Good governance versus democratic governance

As argued by the neoliberals, good governance depends on marketisation to promote efficiency and overcome corruption. The definition of good governance is extended by the neoliberals to incorporate the diversified democratic principles and practices. They often suggest that principles like freedom and choice are served better by market mechanisms than by voting. Such being the case, the first wave of reforms attempted to roll back the state by means of contracting out and privatisation. Neoliberals, in general, contend that the new public management (NPM) is an example of good governance. In contrast, their critics highlight a tension between NPM and democratic ideas. In the view of the critics, when the state contact out, it lost the ability to administer and control public sector activities. The second wave also seems to have been driven fundamentally by ideas of promoting efficiency. Its advocates did not reject marketization but they really emphasise networks, partnership, and joined-up governance. Nevertheless, some critics argue that the reforms undermine democracy. In their opinion, the reforms are creating a system of governance that is too complicated for proper, meaningful accountability. Even policy actors whose main concern is efficiency are troubled by the thoughts that falling rates of participation and civic engagement point to a decline in legitimacy that ultimately will undermine the effectiveness of public policy.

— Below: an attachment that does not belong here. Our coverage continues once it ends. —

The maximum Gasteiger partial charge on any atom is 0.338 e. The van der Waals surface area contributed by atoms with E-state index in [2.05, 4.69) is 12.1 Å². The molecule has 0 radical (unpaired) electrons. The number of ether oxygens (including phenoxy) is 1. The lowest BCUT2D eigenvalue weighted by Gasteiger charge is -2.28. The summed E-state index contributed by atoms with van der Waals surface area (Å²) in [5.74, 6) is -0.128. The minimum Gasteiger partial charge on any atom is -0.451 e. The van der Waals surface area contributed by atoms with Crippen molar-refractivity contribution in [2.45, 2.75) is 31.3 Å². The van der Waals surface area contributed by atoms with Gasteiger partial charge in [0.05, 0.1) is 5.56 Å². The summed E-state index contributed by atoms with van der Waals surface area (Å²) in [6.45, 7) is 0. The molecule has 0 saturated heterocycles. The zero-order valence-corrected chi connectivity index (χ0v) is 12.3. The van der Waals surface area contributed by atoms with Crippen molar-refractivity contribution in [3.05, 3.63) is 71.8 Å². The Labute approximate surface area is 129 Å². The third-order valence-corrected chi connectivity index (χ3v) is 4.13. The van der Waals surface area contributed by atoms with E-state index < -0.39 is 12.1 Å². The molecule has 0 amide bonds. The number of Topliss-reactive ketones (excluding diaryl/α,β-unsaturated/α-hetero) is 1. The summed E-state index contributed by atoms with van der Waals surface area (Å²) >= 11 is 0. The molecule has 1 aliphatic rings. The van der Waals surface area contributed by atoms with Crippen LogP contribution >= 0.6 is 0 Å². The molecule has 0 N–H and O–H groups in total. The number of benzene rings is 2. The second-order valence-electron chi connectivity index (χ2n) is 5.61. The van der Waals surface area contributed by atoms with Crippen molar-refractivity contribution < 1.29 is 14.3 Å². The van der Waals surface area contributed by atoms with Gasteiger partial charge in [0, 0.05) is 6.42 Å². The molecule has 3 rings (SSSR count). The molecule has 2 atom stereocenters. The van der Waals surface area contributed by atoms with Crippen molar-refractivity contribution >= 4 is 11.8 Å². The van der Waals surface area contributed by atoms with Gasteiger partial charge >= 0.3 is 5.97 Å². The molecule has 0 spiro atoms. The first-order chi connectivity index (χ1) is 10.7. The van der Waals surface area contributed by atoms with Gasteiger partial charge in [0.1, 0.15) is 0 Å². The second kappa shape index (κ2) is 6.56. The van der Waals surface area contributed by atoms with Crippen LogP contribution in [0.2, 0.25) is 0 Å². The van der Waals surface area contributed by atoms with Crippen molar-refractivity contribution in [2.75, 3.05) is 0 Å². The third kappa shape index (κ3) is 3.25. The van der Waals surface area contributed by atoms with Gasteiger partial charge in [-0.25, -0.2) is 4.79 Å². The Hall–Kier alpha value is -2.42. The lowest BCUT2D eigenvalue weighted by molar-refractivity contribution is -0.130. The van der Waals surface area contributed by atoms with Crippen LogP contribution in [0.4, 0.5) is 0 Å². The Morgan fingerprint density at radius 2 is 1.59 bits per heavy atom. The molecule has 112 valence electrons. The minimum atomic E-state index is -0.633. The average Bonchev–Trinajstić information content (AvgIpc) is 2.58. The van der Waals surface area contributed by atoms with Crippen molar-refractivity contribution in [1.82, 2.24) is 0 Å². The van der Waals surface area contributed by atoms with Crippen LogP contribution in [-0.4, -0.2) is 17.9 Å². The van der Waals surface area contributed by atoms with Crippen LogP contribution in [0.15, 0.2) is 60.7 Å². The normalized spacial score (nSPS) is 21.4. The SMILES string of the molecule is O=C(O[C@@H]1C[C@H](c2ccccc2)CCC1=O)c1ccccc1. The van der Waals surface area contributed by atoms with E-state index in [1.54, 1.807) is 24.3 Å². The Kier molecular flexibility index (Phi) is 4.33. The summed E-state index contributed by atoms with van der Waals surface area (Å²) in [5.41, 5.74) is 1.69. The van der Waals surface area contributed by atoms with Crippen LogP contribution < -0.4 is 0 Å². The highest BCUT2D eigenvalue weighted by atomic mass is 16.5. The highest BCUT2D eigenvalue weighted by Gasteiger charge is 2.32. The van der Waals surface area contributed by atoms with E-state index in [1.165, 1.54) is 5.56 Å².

It is worth nothing that, there is no unanimous agreement on how to reconcile representative democracy with the new governance. It has, therefore, become important to understand the concept of democratic governance, a condition under which the promise of justice, liberty and equality is realised in a democratic political framework, where the government is sensitive to the people’s identities, aspirations and needs and where people feel secure and contended. In a nutshell, democratic governance can be understood as the capacity of a society to define and establish policies and solve their conflicts in a peaceful manner and within the framework of law.

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